Based in Attleborough and Watton, the group was founded in 2004 by the current owners David and Sharon Percy-Griffiths.

Starting out at the Attleborough setting, the business experienced strong levels of growth and enjoyed an array of referrals and recommendations from parents across Norfolk. The group acquired its second setting in 2016 when they purchased premises in Watton.

Both settings provide a welcoming feel throughout and benefit from good-sized classrooms which create a pleasant environment to learn and play for all ages along with a home-from-home feel.

Children aged between three months and five years enjoy high levels of childcare across both settings and all members of staff are highly experienced and qualified, providing an excellent learning environment throughout.

Having built up the successful Group since its inception, David and Sharon wished to sell Norwich Road Nursery Group as they wished to spend more time with their family.

Recognised as the UK’s leading childcare business broker, Redwoods Dowling Kerr were instructed in the sale of Norwich Road Nursery Group.

Using our extensive marketing campaign and research strategies, the business was eventually sold to Goldenapples nurseries, a group operator in the childcare sector looking to expand their portfolio.

Upon completion of the sale, the vendor said: ‘Thank you to Redwoods Dowling Kerr for all their support and hand-holding during the process, and for helping to ensure that we got the deal across the line.’

Senior childcare negotiator, Sarah Ellison, said: ‘It was a pleasure to have worked with David and Sharon Percy-Griffiths to aid them in a successful completion.

‘It was important to our clients that we found them an experienced operator and when we introduced them to Mrs Wheeler who owns and runs a wonderful group of four successful nurseries, they were thrilled when she made the offer especially during unprecedented times.

‘We would like to wish Mrs Wheeler all the best with her two new settings and hope to work with her again in the future to continue to grow her business.’

Tommies Childcare recognised for having ‘Extraordinary’ levels of employee engagement

Tommies Childcare, a day nursery and pre-school provider, has been recognised as a well led and well managed organisation demonstrating ‘extraordinary’ levels of employee engagement, despite the current unprecedented circumstances.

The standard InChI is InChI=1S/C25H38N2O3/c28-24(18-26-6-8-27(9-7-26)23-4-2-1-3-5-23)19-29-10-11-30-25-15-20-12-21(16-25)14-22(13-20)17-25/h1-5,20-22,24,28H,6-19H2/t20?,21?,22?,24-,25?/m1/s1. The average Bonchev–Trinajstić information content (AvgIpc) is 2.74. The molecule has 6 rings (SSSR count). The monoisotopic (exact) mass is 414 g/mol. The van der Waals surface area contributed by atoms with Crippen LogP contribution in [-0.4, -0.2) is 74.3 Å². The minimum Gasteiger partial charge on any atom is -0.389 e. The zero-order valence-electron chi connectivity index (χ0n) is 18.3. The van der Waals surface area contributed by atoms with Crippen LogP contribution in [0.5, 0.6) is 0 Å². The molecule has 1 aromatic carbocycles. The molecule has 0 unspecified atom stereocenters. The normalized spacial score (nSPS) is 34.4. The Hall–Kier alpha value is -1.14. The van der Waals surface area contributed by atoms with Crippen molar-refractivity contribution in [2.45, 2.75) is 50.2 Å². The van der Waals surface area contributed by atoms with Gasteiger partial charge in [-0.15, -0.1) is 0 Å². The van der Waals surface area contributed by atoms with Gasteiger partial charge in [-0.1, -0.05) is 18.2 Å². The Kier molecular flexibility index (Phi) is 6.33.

The organisation, which provides early years experiences for children up to 5 years old, has been certified by Best Companies and recognised for their commitment to employees, with a 3-star accreditation rating.

This is the third consecutive year that Tommies has achieved the 3-star accolade, which is the highest available.

In order to secure the achievement once again, Tommies Childcare kept employee welfare front and centre of its planning in response to Covid-19. It ensured all workers were kept connected through regular communication with management, with the introduction of wellbeing initiatives and through team building activities for both furloughed and non-furloughed staff.

A ‘core team’ of employees that continued to work on site to provide early years education and care for the children of key workers were rewarded with thanks and a personalised book. The company has provided training to both Head Office and Nursery staff with regular meetings to communicate internal changes. They hosted the training virtually, with specific sessions for different staff members held to ensure information, and how it would impact upon roles, understood.

Danielle Butler, operations director, said: ‘Our employees have worked on the frontline since the pandemic reached the UK, and I am incredibly proud of how they have risen to the challenge. In what has been a turbulent year for us all, our commitment to making Tommies Childcare an extraordinary place to work for our people remains unshaken. To retain our 3-star accreditation for a third consecutive year is a remarkable achievement, and I am delighted to celebrate this success with our employees.’

Jonathan Austin, founder and CEO of Best Companies, said: ‘Tommies Childcare should be very proud of their achievement, demonstrating extraordinary levels of engagement and testament to them being well led and well managed throughout this pandemic. This accreditation is recognition of all they have done to be a best company to work for, having put their people first during these unprecedented times.’